# The Chain Gang

By The Metric Maven

Bulldog Edition

When I was taking a machine shop class, I was the lone metric advocate. There were in fact rounds of boos when I first brought the subject up. One of the instructors decided to plumb the depths of my ignorance with this question “What units are used to construct roads in the US?” To his surprise I replied “chains, and that makes sense how?”

Originally sections of a chain were used to measure land. Later the length of these chains were decimalized. A chain has a length of 100 feet (US Survey Feet) with each link in the chain equal to one foot. Each foot is then divided into ten parts. This is called an Engineer’s Chain or Ramsden’s Chain. But, most of the country was surveyed with Gunter’s Chain according to what I’ve read. According to Wikipedia:

The chain is divided into 100 links, marked off into groups of 10 by brass rings which simplify intermediate measurement. Each link is 7.92 inches long, with 10 links making slightly less than 6 feet 8 inches. The full length of the chain is 66 feet.

Gunter’s chain reconciled two seemingly incompatible systems: the traditional English land measurements, based on the number 4, and the newly introduced system of decimals based on the number 10. Since an acre measured 10 square chains in Gunter’s system, the entire process of land measurement could be computed in decimalized chains and links, and then converted to acres by dividing the results by 10.

Got that? Well, I don’t, so I decided to call someone who does this for a living. I spoke with a Colorado Surveyor who works on public roads. Modern chains are not made of chain, but are now steel tape measures. When a measurement is under 100 feet, its accuracy is generally best determined with a chain tape. For measurements over 100 feet, Surveyors use an Electronic Distance Meter (EDM). Beyond about 1/2 mile they switch to GPS.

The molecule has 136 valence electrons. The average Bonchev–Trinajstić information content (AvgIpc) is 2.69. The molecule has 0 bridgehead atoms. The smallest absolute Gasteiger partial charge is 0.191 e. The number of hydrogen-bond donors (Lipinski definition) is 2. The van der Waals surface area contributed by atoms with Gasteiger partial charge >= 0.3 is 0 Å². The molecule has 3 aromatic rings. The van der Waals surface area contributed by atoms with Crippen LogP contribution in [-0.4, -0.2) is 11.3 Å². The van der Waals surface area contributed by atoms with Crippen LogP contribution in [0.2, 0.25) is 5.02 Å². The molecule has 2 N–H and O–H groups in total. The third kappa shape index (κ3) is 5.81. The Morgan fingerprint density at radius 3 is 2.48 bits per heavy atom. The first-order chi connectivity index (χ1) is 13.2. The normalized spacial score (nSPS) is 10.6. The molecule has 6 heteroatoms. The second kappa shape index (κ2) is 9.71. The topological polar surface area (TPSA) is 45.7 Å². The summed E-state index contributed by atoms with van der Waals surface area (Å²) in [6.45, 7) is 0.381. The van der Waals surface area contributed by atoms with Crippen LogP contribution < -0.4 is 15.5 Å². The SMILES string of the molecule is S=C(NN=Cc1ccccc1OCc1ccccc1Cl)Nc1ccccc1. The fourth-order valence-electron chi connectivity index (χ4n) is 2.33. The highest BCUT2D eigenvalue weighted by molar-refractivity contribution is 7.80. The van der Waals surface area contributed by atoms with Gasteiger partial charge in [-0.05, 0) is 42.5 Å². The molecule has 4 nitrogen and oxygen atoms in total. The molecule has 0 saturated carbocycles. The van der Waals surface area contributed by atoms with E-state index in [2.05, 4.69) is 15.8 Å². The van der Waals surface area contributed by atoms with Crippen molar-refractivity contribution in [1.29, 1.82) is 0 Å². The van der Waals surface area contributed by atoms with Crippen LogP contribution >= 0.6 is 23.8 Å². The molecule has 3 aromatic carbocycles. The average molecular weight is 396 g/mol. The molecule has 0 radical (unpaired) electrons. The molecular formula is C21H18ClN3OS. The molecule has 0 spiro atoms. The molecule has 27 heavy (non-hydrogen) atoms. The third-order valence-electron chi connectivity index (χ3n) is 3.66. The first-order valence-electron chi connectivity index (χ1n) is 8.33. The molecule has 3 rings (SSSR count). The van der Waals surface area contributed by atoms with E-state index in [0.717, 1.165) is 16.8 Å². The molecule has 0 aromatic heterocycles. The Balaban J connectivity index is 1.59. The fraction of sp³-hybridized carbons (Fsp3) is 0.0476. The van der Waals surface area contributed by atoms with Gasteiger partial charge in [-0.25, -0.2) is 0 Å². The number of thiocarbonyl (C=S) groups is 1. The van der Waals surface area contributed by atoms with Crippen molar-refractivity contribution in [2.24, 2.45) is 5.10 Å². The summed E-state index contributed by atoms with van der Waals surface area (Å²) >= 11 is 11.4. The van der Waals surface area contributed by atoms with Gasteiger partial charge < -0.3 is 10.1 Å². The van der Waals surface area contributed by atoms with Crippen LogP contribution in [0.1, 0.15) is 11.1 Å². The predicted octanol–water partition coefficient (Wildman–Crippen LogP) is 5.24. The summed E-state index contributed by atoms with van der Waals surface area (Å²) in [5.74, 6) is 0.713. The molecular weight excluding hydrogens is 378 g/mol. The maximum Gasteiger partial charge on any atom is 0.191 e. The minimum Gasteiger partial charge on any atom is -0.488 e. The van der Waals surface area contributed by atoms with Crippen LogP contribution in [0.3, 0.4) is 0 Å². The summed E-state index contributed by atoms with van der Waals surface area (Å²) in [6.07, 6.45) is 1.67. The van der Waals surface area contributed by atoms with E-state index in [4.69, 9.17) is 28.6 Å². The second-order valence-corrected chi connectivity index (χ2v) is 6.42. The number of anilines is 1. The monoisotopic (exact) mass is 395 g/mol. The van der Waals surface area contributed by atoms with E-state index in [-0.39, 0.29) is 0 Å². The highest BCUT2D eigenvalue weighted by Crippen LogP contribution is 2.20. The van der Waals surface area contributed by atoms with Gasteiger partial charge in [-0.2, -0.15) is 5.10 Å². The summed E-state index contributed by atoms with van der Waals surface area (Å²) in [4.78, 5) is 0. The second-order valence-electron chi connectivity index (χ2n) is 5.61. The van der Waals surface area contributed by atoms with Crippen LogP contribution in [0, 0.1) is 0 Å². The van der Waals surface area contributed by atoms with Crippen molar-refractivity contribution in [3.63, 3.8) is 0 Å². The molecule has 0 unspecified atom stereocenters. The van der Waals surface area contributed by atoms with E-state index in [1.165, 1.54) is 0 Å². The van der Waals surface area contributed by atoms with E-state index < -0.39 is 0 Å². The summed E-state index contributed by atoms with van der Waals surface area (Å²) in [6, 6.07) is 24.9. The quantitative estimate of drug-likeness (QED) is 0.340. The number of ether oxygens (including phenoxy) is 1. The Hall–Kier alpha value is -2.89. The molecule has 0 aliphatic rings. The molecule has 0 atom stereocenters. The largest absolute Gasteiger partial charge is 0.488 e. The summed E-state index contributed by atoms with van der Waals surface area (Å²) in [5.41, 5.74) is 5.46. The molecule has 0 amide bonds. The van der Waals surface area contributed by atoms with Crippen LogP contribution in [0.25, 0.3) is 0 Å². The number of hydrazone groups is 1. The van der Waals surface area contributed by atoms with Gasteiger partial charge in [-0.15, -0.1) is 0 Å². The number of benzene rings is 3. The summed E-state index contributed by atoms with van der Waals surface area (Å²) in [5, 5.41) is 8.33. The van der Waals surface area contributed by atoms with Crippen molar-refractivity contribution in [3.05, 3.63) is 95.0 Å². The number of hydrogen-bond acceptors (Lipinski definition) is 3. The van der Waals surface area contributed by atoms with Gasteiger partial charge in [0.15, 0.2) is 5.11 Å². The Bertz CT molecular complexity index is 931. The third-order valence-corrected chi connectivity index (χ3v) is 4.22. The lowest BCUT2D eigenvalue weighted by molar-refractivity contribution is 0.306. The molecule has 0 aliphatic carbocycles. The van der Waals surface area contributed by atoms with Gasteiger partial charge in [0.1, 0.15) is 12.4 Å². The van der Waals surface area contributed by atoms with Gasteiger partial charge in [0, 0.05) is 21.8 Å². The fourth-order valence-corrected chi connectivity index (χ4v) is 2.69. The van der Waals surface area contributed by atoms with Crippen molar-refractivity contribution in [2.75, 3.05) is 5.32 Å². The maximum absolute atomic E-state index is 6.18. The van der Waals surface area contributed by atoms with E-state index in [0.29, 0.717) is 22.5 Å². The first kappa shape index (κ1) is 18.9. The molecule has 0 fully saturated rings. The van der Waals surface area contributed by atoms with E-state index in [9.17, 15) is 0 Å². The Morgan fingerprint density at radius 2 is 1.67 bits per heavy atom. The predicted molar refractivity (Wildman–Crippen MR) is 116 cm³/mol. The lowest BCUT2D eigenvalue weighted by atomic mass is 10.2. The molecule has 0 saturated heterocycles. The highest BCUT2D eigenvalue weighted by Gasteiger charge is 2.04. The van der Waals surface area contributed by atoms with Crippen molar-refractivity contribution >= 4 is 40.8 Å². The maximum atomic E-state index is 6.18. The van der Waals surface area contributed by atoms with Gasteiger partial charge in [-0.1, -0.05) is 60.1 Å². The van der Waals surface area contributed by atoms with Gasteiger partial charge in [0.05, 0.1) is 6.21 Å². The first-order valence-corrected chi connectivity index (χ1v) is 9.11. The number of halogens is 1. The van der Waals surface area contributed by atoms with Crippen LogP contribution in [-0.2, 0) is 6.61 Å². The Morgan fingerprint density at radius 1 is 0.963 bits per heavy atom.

The Surveyor indicated that because GPS is a meter based system, the Surveyors measure out all the distances in meters, but then immediately convert them to survey feet. If there is data that is not immediately converted, this is the first step done when it is imported into a Computer Aided Design (CAD) system. The design is then done all in feet.

As we talked, the Surveyor interjected: “I would much rather do everything in metric, and in the 1990s it looked like that would happen.” He explained that the US DOT had mandated the use of metric in the late 1990s. Colorado created and printed up specification books in metric and had them printed—at no small cost. The surveyors began to measure and build in metric. Metric was then met with “resistance” whose origin he could not specify. There were complaints about “machines” all being in inches, and horrible calibration problems. This sounds like the “any excuse we can think of not to change, no matter how ridiculous” method of stopping metrication.  The Feds reversed themselves and said go ahead and go back to the way you were doing it—we’re still not ready for metric. Now well into the second decade of the 21st Century, we are back to using decimal feet to measure our public construction. The same way we did it in the 19th Century.